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LivingWorks’ bold vision: a safer world for Service Members and Veterans


Apr 2, 2020

When it comes to preventing military and Veteran suicides, LivingWorks President Rick Trimp speaks with the steady perspective of a seasoned healthcare leader. “For all that’s unknown about suicide, there are some known quantities here,” said Trimp. “When you get people with the right skills in the right places, when they know what to look out for and how to respond, and you mobilize that on a unit- or community-wide level—you’re going to start saving lives.”

That community-wide approach—the idea that everyone can and should be part of suicide prevention efforts—is relatively new in the suicide prevention field. Trimp believes it’s the key to reversing the high suicide rates affecting active duty Service Members and Veterans in the United States and around the world. A former US Navy Corpsman who went on to become a healthcare executive, he’s spent over three decades working to address health issues—from disease control to disaster response—at a population scale. Since becoming President of LivingWorks in early 2018, he’s been using that same big-picture thinking take the organization’s life-saving mission to the next level.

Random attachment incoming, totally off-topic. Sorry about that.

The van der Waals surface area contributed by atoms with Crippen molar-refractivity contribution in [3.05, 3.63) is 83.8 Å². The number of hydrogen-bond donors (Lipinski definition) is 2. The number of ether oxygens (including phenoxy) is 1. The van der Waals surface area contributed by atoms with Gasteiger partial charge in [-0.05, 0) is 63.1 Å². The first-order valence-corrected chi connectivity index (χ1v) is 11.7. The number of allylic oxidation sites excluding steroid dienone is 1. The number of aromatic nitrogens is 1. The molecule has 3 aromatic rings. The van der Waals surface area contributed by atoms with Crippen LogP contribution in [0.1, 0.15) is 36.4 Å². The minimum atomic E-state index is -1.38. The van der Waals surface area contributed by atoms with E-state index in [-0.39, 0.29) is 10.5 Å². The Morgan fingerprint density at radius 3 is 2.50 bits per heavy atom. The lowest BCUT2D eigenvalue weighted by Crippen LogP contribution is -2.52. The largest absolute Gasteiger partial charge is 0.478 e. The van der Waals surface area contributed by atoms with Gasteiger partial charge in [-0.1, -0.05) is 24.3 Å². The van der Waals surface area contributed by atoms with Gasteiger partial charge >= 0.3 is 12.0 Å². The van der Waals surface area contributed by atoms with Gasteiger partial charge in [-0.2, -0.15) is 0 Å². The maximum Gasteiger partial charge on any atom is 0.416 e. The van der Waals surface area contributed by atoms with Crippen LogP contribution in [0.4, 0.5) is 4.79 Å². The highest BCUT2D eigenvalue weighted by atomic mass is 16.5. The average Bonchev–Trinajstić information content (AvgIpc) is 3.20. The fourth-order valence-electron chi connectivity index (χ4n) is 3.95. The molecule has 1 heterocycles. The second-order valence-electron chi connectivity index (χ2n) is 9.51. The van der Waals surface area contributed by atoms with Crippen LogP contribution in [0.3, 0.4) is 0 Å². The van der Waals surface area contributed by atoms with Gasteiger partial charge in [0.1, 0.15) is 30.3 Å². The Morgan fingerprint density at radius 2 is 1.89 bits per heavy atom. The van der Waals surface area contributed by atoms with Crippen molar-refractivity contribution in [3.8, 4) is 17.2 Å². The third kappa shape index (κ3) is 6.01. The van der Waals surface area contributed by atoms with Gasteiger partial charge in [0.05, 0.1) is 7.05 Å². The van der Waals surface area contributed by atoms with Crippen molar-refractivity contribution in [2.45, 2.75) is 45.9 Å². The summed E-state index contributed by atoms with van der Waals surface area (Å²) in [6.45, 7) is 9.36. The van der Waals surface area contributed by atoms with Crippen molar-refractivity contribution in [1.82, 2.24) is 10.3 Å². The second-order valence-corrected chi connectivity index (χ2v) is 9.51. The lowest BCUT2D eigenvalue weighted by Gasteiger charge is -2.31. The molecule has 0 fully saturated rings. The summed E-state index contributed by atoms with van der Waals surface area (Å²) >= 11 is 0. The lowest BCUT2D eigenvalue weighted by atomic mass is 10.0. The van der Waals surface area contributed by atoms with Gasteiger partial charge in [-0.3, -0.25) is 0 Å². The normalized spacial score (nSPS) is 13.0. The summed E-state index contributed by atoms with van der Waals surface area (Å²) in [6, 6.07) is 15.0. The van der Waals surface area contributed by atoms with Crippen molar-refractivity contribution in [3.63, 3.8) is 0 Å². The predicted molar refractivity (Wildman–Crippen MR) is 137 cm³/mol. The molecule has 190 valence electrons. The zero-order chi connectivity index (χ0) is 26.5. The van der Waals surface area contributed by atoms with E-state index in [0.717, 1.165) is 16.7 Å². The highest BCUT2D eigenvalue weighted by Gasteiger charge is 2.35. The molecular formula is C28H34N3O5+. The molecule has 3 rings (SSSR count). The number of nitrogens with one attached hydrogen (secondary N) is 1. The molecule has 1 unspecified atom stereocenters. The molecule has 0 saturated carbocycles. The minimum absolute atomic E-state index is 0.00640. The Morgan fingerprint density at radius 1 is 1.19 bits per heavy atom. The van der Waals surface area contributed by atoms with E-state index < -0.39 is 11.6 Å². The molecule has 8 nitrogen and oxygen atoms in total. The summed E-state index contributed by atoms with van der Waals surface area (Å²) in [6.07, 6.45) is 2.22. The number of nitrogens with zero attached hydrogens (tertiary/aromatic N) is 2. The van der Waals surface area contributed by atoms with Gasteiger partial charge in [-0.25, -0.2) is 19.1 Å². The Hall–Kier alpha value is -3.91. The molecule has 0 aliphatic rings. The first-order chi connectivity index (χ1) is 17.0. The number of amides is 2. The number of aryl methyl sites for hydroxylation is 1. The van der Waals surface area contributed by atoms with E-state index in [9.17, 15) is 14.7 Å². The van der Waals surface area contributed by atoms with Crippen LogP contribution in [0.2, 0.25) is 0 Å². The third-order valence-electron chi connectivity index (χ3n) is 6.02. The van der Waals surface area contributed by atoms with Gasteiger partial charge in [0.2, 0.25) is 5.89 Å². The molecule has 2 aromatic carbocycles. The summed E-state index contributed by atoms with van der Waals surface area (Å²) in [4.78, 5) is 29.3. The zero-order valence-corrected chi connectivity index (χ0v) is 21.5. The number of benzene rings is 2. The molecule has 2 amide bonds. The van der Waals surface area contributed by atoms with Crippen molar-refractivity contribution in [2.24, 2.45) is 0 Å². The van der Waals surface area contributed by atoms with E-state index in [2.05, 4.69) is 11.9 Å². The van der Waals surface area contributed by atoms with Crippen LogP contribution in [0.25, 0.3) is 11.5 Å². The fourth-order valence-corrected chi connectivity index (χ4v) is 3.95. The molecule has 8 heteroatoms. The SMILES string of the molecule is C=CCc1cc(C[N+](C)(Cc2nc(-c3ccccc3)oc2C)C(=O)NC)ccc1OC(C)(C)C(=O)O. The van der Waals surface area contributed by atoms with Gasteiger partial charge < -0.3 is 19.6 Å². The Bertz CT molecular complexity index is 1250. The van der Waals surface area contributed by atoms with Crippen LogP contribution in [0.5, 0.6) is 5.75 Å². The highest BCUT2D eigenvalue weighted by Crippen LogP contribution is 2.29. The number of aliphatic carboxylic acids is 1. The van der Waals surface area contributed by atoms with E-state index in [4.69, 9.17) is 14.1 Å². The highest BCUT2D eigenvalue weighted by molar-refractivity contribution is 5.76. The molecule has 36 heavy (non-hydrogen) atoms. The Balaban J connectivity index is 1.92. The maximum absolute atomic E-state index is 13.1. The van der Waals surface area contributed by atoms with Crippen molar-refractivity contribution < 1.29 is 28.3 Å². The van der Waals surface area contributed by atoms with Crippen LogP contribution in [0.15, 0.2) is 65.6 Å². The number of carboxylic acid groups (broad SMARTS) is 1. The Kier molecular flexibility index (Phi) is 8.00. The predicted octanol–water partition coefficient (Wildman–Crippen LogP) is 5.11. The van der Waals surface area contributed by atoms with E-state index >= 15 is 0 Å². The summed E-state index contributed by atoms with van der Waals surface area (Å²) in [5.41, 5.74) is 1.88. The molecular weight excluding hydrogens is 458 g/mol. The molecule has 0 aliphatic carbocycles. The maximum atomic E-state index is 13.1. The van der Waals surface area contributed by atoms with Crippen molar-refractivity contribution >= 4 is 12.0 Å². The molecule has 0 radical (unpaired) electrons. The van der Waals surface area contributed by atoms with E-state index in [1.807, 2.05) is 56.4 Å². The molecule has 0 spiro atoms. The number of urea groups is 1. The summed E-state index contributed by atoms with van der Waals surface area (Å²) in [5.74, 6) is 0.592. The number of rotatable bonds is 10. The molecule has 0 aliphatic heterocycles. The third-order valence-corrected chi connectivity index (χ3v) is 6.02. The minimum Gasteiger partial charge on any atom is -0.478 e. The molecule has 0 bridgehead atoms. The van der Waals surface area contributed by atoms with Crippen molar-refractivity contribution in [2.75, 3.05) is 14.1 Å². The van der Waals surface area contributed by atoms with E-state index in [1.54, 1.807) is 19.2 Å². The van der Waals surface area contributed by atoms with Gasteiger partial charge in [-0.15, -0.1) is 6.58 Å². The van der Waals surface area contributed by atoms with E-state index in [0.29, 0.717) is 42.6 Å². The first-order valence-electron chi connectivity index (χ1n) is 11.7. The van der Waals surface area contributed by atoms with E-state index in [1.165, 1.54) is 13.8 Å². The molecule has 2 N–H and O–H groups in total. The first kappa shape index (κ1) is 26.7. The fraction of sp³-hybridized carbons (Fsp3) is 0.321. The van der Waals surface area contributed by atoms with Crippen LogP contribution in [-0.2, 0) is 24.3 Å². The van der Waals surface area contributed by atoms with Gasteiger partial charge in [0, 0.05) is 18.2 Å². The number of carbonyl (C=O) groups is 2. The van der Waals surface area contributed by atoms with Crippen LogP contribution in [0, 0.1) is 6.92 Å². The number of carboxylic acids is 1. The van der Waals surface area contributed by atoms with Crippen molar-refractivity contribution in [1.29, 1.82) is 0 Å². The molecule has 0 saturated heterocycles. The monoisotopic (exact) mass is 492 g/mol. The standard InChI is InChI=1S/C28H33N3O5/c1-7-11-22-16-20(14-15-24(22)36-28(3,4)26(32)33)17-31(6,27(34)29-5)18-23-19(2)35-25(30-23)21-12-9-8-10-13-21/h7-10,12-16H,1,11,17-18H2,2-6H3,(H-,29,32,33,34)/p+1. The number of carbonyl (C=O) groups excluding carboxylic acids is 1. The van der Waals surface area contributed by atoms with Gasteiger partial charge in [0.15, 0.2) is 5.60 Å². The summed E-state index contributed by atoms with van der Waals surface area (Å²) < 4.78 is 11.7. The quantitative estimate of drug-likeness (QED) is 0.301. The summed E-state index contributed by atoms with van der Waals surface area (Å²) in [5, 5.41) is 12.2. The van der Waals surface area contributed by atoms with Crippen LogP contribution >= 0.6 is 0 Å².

“LivingWorks has been at the leading edge of suicide prevention for over thirty years,” said Trimp. “In that time, we’ve trained more than 350,000 US Service Members and Veteran service providers. On one hand, that’s a tremendous number and we’ve seen major impacts as a result. But when you consider how many millions of people have served over that period, and how many Veterans there are across the country, it’s just the beginning of what we need to achieve.”

Evolving challenges, emerging solutions

Just as Service Members’ and Veterans’ challenges have evolved over the last three decades, so have LivingWorks’ approaches. “We’ve had thirty years to learn what works, what doesn’t, and to refine our approach,” said Trimp. The result of that refinement is a suite of integrated training programs for a variety of skill levels, supported by digital analytics, strategic consultation, and step-by-step customer service from LivingWorks’ experts.